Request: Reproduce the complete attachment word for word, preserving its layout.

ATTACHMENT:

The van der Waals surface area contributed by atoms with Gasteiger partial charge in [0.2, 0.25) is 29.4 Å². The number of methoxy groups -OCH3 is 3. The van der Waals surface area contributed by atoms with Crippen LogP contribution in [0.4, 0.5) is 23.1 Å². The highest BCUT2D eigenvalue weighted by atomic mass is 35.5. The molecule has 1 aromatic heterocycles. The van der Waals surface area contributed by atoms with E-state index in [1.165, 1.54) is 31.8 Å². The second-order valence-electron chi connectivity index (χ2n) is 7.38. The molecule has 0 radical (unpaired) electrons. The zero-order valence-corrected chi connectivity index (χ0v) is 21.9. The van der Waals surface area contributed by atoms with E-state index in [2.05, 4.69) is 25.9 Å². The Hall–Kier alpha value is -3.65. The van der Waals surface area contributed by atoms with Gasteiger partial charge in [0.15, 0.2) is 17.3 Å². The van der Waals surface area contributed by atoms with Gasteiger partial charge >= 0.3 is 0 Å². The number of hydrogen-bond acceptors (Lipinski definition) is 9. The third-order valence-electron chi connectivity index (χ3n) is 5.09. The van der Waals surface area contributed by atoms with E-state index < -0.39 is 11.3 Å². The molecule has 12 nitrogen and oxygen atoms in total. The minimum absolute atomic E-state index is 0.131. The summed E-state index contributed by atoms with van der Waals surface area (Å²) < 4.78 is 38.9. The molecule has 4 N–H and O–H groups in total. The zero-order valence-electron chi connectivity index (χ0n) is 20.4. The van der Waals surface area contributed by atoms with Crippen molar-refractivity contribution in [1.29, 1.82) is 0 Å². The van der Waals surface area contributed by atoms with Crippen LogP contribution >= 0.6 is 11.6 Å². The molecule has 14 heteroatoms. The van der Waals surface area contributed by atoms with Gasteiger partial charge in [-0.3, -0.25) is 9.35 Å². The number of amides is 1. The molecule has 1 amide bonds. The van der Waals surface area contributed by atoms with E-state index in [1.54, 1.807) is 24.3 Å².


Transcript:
The van der Waals surface area contributed by atoms with Gasteiger partial charge in [0.2, 0.25) is 29.4 Å². The number of methoxy groups -OCH3 is 3. The van der Waals surface area contributed by atoms with Crippen LogP contribution in [0.4, 0.5) is 23.1 Å². The highest BCUT2D eigenvalue weighted by atomic mass is 35.5. The molecule has 1 aromatic heterocycles. The van der Waals surface area contributed by atoms with E-state index in [1.165, 1.54) is 31.8 Å². The second-order valence-electron chi connectivity index (χ2n) is 7.38. The molecule has 0 radical (unpaired) electrons. The zero-order valence-corrected chi connectivity index (χ0v) is 21.9. The van der Waals surface area contributed by atoms with E-state index in [2.05, 4.69) is 25.9 Å². The Hall–Kier alpha value is -3.65. The van der Waals surface area contributed by atoms with Gasteiger partial charge in [0.15, 0.2) is 17.3 Å². The van der Waals surface area contributed by atoms with Gasteiger partial charge >= 0.3 is 0 Å². The number of hydrogen-bond acceptors (Lipinski definition) is 9. The third-order valence-electron chi connectivity index (χ3n) is 5.09. The van der Waals surface area contributed by atoms with E-state index < -0.39 is 11.3 Å². The molecule has 12 nitrogen and oxygen atoms in total. The minimum absolute atomic E-state index is 0.131. The summed E-state index contributed by atoms with van der Waals surface area (Å²) < 4.78 is 38.9. The molecule has 4 N–H and O–H groups in total. The zero-order valence-electron chi connectivity index (χ0n) is 20.4. The van der Waals surface area contributed by atoms with Crippen molar-refractivity contribution in [1.29, 1.82) is 0 Å². The van der Waals surface area contributed by atoms with Crippen LogP contribution >= 0.6 is 11.6 Å². The molecule has 14 heteroatoms. The van der Waals surface area contributed by atoms with Gasteiger partial charge in [-0.3, -0.25) is 9.35 Å². The number of amides is 1. The molecule has 1 amide bonds. The van der Waals surface area contributed by atoms with E-state index in [1.54, 1.807) is 24.3 Å².